Talking to CNBC-TV 18 about the introduction of commodity transaction tax (CTT) in the Budget last week, Shreekant Javalgekar, MD & CEO, MCX, said the proposal was fraught with many inconsistencies.
Shreekant Javalgekar, MD & CEO, MCX, said the proposal of commodity transaction tax (CTT) was fraught with many inconsistencies. For one, he saod, CTT is being sought to be imposed on commodities, and not the currencies market.
Also, within the commodities basket, he said, it is being sought to be imposed only on certain products. He said that with the cost of transactions going up with this move, volumes could shift to other channels like dabba-trading or the overseas market.
Finance minister P Chidambaram, in the Union Budget presented last week, proposed to levy 0.01 percent CTT on the price of every trade. CTT is a transaction tax on futures contracts of non-agricultural commodities.
Below is an edited transcript of Javalgekar's interview on CNBC-TV18.
Q: Give us a word on the big change for you, which is the imposition of commodity transaction tax (CTT). Do you expect to see a big impact on volumes for precious metals or non-agricultural commodities because of it?
A: I would first give you a brief background on the CTT. CTT was sought to be imposed in the Budget of 2008, but it was never notified after specific advice from Prime Minister’s Economic Advisory Council (PMEAC). So, we are surprised how this proposal has come up again when PMEAC has clearly mentioned that it is not advisable.
Coming to the present proposal of CTT, we see that there are a lot of inconsistencies and discrepancies which have crept up in the proposals. We believe these must be inadvertent and unintentional, but are quite glaring.
The first inconsistency is that CTT is being sought to be imposed on commodities. What we see is that CTT is not imposed on the currencies market, which is USD 60 billion per day, five times bigger than the commodities market. We do not see why there is a distinction between the asset classes.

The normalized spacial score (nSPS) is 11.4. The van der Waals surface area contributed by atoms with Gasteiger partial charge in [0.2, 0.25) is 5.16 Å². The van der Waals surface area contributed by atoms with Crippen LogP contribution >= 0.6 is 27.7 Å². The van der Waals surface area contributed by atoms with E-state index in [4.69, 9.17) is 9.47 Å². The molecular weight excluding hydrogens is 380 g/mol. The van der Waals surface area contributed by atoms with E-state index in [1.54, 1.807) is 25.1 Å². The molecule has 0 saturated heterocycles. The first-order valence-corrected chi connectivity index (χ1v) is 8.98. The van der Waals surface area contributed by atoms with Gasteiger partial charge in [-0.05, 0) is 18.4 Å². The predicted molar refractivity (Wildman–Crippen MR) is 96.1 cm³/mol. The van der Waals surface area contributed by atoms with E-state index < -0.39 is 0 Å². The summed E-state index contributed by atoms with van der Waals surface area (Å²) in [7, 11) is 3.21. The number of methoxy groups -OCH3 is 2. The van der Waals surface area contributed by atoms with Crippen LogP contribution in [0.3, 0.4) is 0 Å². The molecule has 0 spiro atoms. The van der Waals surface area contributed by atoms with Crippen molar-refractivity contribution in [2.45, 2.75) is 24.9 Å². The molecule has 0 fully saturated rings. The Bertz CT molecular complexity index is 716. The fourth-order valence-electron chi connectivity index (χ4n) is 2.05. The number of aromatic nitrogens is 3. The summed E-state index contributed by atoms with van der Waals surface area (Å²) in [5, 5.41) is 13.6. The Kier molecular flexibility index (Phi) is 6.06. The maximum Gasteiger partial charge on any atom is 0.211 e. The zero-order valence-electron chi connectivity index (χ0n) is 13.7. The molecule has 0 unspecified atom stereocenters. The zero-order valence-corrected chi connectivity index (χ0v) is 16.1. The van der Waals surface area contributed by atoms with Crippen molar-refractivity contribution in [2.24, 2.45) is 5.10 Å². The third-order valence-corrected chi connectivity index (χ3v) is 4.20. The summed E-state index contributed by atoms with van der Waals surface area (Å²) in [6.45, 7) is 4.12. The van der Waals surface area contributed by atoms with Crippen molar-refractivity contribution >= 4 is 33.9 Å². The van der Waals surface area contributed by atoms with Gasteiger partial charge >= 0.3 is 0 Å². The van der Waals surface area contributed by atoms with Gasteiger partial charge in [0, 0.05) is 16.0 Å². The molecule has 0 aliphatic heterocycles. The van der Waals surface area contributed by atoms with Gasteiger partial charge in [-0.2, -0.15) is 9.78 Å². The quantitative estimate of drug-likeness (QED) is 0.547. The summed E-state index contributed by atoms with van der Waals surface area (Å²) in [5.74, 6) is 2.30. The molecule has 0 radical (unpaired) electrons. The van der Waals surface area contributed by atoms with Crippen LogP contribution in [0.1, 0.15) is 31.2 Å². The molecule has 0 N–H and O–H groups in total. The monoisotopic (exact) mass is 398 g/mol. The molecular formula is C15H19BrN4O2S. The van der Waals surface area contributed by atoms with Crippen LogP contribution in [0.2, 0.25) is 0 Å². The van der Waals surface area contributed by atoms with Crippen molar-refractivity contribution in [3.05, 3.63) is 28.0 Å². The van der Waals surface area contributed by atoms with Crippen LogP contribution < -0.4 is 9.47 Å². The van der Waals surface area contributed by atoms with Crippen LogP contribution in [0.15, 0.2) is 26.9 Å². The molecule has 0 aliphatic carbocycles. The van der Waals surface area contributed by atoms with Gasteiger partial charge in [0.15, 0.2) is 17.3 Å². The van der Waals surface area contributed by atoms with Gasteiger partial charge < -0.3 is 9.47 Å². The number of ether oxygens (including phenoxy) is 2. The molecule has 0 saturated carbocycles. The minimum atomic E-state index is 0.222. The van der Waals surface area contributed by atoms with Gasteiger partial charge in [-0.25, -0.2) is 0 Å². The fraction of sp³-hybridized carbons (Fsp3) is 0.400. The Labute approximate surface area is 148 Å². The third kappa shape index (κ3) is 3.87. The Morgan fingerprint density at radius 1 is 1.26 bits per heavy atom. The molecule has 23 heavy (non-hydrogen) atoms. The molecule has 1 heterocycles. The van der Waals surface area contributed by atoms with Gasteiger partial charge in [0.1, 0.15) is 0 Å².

The second glaring discrepancy is that within the commodities basket too, CTT is being sought to be imposed only on certain products. Some other products are being totally exempted. This is again very hard to understand. It is like saying that you will have a CTT on share X of a company but there will not be a CTT on share Y of the company.
So, we believe that this is not going to serve the interest of the nation. This is because what could happen is that base metals, energy and precious metals are internationally referenceable products. So, their prices will move in tandem with international prices. However, if at all the speculators move even in a small way to agricultural products, the agricultural prices could go haywire and we will have a major problem on inflation.
Q: These inconsistencies would have been relevant to point out before the event. So maybe should we focus on the impact, rather than making a case or a debate on why it should not have been done?
A: We are still going to the finance minister (FM) with our proposal, saying that there has to be consistency across asset classes and there has to be rationalisation of taxes. So, that is the way I would like to react first.
The third inconsistency, as I was pointing out, was on gold.
Basically, gold exchange traded funds (ETFs) are 100 percent physically backed, whereas there the securities transaction tax (STT) has been reduced by almost 90 percent. Now it is only Re 1 per lakh. Whereas, for a hedger and a small and medium enterprise (SME) hedging for gold, the STT is ten times bigger than that. Gold has created problems for the country’s current account deficit. The government is finding out ways to reduce physical buying and holding of gold.
So we find it very hard to understand how on the same product, in one segment, the STT has been cut down by 90 percent and in another it is 10 times bigger than that. We believe that this would result into a major shift to dabba-trading and market overseas.
Q: Just as a rough figure though, could you quantify what kind of impact on volumes you would expect to see, would it be 10-15 percent lesser once the CTT is imposed?
A: That would be extremely hard to quantify but what I would say is that volumes and the liquidity are dependent on the cost of transaction. If that goes up significantly, there is every chance that the volumes could shift to other channels like dabba-trading or the overseas market. You also have to understand that we have an incomplete market where we do not have options and indices.
In equities, when CTT was imposed, the volumes moved from cash initially to futures and then to based options. We do not have index-based options. So what is going to happen is that it will be a shift to other markets or it will go to underground and overseas.